SAN DIEGO, June 24, 2016 – It’s been over 40 years since CBS aired boxing on prime time television. The last fight on the network featured the late Muhammad Ali in his first bout against Leon Sprinks on February 15, 1978. Seventy million people watched the fight.
CBS brings boxing back Saturday, and while nothing short of the Super Bowl draws an audience of 70 million people anymore, the main event is worthy of attention among casual fight fans as well as serious boxing heads.
After a long, slow simmer of its own, top American welterweights Keith Thurman (26-0-1, 22 KOs) and Shawn Porter (26-1-1, 16 KOs) get their showdown, with the winner being able to claim the top spot in the division, as well as Thurman’s WBA world welterweight title.
Thurman and Porter have both been out of the ring nearly a year. Last July, Thurman won an eighth round TKO over a surprisingly strong Luis Collazo. Collazo quit on in his corner at the start of Round 8 due to damage from cuts over his right eye leaving him unable to see. It was a confused ending to a fight in which Thurman didn’t have the smooth sailing some observers predicted. In the fight, Collazo (36-6, 19 KOs) gave Thurman the toughest round of his career. In the fifth round, Collazo landed a textbook left hook to the body that doubled Thurman over. He got on his bicycle for the rest of the round and managed to make it out on his feet.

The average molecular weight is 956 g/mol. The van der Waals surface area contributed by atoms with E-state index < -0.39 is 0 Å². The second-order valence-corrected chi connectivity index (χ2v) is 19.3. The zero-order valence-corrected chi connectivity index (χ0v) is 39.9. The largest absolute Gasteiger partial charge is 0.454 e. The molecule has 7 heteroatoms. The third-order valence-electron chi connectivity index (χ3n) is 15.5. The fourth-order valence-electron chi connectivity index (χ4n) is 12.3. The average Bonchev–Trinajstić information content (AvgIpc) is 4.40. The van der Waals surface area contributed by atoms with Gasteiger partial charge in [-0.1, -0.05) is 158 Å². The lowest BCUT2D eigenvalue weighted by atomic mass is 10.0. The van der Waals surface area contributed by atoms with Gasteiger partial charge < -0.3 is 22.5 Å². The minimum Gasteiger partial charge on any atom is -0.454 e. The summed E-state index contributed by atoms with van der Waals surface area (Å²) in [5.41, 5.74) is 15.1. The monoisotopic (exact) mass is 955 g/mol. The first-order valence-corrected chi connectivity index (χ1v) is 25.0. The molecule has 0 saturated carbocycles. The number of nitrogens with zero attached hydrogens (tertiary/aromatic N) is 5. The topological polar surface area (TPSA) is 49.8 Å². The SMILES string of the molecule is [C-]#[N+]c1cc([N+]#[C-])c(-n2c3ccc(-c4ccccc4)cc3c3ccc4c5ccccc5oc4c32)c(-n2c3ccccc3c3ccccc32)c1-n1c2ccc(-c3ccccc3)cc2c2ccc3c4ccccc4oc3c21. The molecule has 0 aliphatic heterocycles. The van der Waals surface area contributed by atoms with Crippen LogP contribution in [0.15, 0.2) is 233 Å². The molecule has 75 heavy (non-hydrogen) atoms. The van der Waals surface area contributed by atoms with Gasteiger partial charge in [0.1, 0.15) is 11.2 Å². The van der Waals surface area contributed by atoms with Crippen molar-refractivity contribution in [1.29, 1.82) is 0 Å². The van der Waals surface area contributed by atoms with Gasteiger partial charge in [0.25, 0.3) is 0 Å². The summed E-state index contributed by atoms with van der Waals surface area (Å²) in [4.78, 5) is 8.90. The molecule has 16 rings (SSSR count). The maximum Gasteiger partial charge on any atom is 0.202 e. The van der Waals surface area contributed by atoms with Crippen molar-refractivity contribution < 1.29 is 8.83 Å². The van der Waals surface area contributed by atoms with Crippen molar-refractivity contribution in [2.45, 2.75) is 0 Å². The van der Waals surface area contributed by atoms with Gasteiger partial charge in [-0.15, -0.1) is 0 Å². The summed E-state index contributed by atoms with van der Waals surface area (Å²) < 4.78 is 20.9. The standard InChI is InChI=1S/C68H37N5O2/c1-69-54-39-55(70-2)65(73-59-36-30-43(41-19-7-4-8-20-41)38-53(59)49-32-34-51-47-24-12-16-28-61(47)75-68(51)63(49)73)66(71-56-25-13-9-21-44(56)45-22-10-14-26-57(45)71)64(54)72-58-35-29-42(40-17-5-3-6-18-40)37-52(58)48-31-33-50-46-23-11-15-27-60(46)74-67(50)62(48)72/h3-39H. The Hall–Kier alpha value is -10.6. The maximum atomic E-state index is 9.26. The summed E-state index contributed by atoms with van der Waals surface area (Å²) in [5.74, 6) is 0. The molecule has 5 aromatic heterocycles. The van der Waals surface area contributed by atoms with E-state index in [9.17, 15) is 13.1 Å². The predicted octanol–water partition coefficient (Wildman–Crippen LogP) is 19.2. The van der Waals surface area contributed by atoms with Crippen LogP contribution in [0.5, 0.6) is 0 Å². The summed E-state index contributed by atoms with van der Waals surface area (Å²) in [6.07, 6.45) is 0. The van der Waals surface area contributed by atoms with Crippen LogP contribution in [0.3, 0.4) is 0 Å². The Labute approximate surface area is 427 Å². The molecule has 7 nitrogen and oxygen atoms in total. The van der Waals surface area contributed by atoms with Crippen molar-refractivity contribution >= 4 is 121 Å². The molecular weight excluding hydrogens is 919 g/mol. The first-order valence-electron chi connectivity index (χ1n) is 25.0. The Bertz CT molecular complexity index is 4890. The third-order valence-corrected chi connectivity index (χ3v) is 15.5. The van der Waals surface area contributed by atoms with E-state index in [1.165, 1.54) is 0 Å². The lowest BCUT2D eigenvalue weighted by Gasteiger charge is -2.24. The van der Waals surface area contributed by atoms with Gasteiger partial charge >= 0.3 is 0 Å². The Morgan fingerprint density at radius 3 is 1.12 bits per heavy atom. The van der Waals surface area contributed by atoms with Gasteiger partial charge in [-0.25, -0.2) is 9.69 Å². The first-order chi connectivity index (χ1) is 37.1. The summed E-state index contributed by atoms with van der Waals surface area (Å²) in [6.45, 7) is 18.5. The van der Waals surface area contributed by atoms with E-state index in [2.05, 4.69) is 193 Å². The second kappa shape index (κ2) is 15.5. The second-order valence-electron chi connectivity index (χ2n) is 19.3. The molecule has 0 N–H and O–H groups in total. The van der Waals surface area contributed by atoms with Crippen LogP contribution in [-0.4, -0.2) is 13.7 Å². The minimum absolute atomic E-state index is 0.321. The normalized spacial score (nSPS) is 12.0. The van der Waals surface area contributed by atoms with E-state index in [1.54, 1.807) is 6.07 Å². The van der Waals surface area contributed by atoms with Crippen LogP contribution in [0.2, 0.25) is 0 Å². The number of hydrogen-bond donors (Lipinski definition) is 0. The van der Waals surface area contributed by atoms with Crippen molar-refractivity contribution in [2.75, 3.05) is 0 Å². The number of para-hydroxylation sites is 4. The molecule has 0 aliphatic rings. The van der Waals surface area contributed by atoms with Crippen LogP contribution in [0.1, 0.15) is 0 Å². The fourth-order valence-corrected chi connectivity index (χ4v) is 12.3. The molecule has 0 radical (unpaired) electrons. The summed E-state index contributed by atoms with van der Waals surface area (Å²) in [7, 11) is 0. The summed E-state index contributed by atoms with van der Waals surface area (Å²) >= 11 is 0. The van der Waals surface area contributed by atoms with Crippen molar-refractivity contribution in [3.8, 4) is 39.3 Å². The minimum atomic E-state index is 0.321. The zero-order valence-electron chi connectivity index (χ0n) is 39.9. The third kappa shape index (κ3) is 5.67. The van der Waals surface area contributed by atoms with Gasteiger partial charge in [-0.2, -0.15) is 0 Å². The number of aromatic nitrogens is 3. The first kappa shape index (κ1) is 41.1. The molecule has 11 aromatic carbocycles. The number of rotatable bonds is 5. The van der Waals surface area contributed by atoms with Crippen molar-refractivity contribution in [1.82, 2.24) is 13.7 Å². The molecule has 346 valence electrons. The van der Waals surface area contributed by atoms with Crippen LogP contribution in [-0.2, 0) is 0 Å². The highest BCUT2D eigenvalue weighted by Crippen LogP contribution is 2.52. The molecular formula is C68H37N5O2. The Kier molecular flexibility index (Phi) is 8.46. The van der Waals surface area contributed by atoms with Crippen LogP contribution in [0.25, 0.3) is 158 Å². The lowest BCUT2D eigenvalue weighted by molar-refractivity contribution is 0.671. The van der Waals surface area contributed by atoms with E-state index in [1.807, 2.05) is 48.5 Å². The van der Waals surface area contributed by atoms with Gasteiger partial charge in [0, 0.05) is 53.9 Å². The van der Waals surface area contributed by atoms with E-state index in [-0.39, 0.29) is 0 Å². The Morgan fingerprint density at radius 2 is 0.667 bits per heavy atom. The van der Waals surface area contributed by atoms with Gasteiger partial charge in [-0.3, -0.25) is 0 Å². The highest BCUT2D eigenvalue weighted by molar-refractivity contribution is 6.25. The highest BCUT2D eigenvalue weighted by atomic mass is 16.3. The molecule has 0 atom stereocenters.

In June 2015, Porter dismantled Adrien Broner in a unanimous decision by dictating the pace of their fight, throwing and landing far more punches despite Broner’s clenching and holding. Porter came out of the fight with a good performance, looking sharp and ready for a new challenge.
The fight was announced in January for a March date. Then Thurman was banged up in a February 22 car accident in his brand new Shelby GT350, hurting his neck due to the impact of the airbag, which caused the fight to be postponed until Saturday. So this much anticipate fight got to be anticipated just a little bit longer.
It also meant Thurman and Porter had to put their personal friendship outside the ring aside a little longer. The two will be all business in the ring. Both are ambitious and both want to get to the top of the division ruled for so long by Floyd Mayweather and Manny Pacquiao.
Depending on the ranking system, Thurman is at the top of the division along with Britain’s Kell Brook. Porter, whose only loss came to Brook, is in the top five on every ranking system. For fans who only want to see the best fight the best, here you go.
Thurman is a thinking fighter in the ring. He will adjust to an opponent’s style. He’s got the power to deliver a knockout, but he’ll also box and show patience behind a jab if he needs to do it.
Porter can deliver just as wicked a punch as Thurman, but he’s willing to get down and dirty if necessary. His fights aren’t quite as “pretty” as Thurman’s, but if it results in a victory he doesn’t care.